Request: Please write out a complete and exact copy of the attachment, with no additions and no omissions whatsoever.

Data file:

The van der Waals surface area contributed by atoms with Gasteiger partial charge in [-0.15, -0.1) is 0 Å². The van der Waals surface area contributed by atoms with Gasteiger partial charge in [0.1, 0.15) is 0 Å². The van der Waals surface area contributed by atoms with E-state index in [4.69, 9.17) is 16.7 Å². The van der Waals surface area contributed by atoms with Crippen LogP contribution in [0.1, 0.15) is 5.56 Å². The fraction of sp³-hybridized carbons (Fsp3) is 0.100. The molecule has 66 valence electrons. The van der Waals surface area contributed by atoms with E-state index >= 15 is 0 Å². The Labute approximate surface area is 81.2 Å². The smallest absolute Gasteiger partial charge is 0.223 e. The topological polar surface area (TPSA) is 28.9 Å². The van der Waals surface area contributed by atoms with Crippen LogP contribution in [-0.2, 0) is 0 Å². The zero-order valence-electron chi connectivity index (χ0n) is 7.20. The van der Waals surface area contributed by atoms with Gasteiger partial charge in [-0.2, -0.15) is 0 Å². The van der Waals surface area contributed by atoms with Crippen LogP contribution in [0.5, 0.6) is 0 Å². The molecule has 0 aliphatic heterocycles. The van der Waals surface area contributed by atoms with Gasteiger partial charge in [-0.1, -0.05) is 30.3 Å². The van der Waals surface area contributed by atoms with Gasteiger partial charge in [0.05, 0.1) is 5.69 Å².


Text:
The van der Waals surface area contributed by atoms with Gasteiger partial charge in [-0.15, -0.1) is 0 Å². The van der Waals surface area contributed by atoms with Gasteiger partial charge in [0.1, 0.15) is 0 Å². The van der Waals surface area contributed by atoms with E-state index in [4.69, 9.17) is 16.7 Å². The van der Waals surface area contributed by atoms with Crippen LogP contribution in [0.1, 0.15) is 5.56 Å². The fraction of sp³-hybridized carbons (Fsp3) is 0.100. The molecule has 66 valence electrons. The van der Waals surface area contributed by atoms with E-state index >= 15 is 0 Å². The Labute approximate surface area is 81.2 Å². The smallest absolute Gasteiger partial charge is 0.223 e. The topological polar surface area (TPSA) is 28.9 Å². The van der Waals surface area contributed by atoms with Crippen LogP contribution in [-0.2, 0) is 0 Å². The zero-order valence-electron chi connectivity index (χ0n) is 7.20. The van der Waals surface area contributed by atoms with Gasteiger partial charge in [-0.2, -0.15) is 0 Å². The van der Waals surface area contributed by atoms with Crippen LogP contribution in [0.5, 0.6) is 0 Å². The molecule has 0 aliphatic heterocycles. The van der Waals surface area contributed by atoms with Gasteiger partial charge in [-0.1, -0.05) is 30.3 Å². The van der Waals surface area contributed by atoms with Gasteiger partial charge in [0.05, 0.1) is 5.69 Å².